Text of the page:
By Husain Malvi
Research journal editors and publishers are often faced with a range of challenges when producing publications outside the Northern Hemisphere elite. At the 4th World Journalism Education Congress (WJEC) being held at the Auckland University of Technology, editors from the Asia-Pacific region shared perspectives of their “perils and pitfalls” of publishing.
Professor David Robie, director of the Pacific Media Centre and editor of Pacific Journalism Review and Pacific Journalism Monographs, highlighted the challenges and successes of publishing the only journal in the world that produces in-depth research about journalism and media in the Asia-Pacific.
Dr Robie said the journal was established in 1994 at the University of Papua New Guinea to bring attention to urgent Pacific issues.
“It was started to publish Pacific issues and situations that were otherwise ignored.”
Press freedom was a major issue in that time, but according to Dr Robie, PJR played a major role in making the issue aware among the masses.
No easy feat
But it has been no easy feat, admitted Dr Robie, saying the production of the “global South” journal had moved three times, finally being established in New Zealand.
After leaving Papua New Guinea, it was then moved to Fiji in 1998 because he had been appointed as head of the University of South Pacific in Suva which also had better resources to support the journal.
In 2000, “maverick businessman” George Speight staged Fiji’s third coup.
Because of this the media environment in Fiji was threatened and PJR moved to New Zealand. The first edition was published in 2003, at AUT and later at AUT’s Pacific Media Centre when it was established in 2007.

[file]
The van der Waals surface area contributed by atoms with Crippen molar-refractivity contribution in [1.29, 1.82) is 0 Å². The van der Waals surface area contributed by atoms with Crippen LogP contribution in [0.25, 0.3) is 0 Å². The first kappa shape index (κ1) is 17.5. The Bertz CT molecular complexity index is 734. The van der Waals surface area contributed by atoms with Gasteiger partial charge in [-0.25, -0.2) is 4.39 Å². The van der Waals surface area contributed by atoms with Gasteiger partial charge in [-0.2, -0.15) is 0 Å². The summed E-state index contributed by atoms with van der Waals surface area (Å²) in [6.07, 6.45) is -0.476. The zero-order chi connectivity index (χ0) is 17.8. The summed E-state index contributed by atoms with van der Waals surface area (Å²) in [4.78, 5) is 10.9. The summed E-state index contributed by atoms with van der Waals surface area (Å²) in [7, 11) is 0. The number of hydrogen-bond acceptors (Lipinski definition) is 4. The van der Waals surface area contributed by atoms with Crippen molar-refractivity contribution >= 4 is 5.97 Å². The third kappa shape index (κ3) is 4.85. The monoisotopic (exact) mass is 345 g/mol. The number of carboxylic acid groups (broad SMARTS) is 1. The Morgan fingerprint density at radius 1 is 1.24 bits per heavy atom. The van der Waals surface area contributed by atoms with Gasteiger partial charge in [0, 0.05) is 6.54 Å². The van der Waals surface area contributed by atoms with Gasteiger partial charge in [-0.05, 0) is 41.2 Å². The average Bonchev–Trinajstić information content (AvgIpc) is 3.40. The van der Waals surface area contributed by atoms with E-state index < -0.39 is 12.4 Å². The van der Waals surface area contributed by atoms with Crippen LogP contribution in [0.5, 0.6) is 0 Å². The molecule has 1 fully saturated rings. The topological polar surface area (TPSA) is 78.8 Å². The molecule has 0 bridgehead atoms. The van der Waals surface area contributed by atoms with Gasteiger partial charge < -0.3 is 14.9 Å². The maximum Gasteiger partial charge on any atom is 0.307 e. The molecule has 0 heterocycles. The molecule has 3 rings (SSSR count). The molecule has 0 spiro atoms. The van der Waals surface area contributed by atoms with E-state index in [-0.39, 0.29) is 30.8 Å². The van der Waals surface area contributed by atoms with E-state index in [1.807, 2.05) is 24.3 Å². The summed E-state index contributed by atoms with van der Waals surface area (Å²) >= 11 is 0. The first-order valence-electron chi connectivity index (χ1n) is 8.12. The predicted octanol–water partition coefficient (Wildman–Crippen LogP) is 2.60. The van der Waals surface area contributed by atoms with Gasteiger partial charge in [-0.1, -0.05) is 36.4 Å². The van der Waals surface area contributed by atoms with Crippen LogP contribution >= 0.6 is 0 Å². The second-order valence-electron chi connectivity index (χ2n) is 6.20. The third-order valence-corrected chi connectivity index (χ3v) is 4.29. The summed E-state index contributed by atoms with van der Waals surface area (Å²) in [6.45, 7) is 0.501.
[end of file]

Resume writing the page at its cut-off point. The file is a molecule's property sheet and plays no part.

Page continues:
Dr Robie explained that journals like the PJR were at the “nexus” between industry and the research.
Professor Linda Claire Steiner, of the Philip Merrill College of Journalism and the editor of Journalism & Communication Monographs (JCM), said more support was needed from “budding journalists”.
“There is no particular value in doing a lot of research if you don’t share it with people. Research is meant to be shared and if you want to make a contribution, the way to do that is to get it published somewhere,” Dr Steiner said.
She also commented on the difficulty of producing in-depth articles that often reach limited audiences.
“All of that important research you have done to be seen by other researchers, who might use it, cite it and assign it to their students, goes in vain,” she said.
- The Pacific Journalism Review launched its latest journal edition titled ‘Endangered Journalists’ this week at the WJEC. The edition includes a special focus on media missions in West Papua and includes contributions from significant journalists such as Johnny Blades, Ricardo Morris, Jason MacLeod, Alexandra Wake, Lee Duffield and many others.